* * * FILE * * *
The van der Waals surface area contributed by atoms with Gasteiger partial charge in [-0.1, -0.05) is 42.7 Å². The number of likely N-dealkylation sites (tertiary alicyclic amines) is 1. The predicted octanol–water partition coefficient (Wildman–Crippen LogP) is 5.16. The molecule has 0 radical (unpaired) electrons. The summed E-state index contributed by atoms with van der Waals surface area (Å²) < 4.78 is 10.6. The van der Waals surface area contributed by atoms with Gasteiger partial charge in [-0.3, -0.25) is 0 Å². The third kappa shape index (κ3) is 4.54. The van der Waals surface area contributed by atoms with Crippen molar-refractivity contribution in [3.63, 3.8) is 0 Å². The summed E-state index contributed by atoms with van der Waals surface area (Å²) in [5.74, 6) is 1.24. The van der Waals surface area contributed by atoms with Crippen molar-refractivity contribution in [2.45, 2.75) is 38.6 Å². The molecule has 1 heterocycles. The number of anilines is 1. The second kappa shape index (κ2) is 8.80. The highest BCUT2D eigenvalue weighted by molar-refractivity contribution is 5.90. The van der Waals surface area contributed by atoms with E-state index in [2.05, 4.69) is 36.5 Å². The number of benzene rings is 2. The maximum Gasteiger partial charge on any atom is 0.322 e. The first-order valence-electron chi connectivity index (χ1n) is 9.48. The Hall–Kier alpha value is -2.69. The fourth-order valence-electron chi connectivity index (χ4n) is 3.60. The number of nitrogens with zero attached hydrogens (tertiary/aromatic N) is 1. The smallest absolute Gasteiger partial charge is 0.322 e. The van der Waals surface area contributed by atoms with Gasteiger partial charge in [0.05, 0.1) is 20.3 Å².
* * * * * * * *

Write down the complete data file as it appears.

The van der Waals surface area contributed by atoms with Gasteiger partial charge in [-0.1, -0.05) is 42.7 Å². The number of likely N-dealkylation sites (tertiary alicyclic amines) is 1. The predicted octanol–water partition coefficient (Wildman–Crippen LogP) is 5.16. The molecule has 0 radical (unpaired) electrons. The summed E-state index contributed by atoms with van der Waals surface area (Å²) < 4.78 is 10.6. The van der Waals surface area contributed by atoms with Gasteiger partial charge in [-0.3, -0.25) is 0 Å². The third kappa shape index (κ3) is 4.54. The van der Waals surface area contributed by atoms with Crippen molar-refractivity contribution in [3.63, 3.8) is 0 Å². The summed E-state index contributed by atoms with van der Waals surface area (Å²) in [5.74, 6) is 1.24. The van der Waals surface area contributed by atoms with Crippen molar-refractivity contribution in [2.45, 2.75) is 38.6 Å². The molecule has 1 heterocycles. The number of anilines is 1. The second kappa shape index (κ2) is 8.80. The highest BCUT2D eigenvalue weighted by molar-refractivity contribution is 5.90. The van der Waals surface area contributed by atoms with E-state index in [2.05, 4.69) is 36.5 Å². The number of benzene rings is 2. The maximum Gasteiger partial charge on any atom is 0.322 e. The first-order valence-electron chi connectivity index (χ1n) is 9.48. The Hall–Kier alpha value is -2.69. The fourth-order valence-electron chi connectivity index (χ4n) is 3.60. The number of nitrogens with zero attached hydrogens (tertiary/aromatic N) is 1. The smallest absolute Gasteiger partial charge is 0.322 e. The van der Waals surface area contributed by atoms with Gasteiger partial charge in [0.05, 0.1) is 20.3 Å².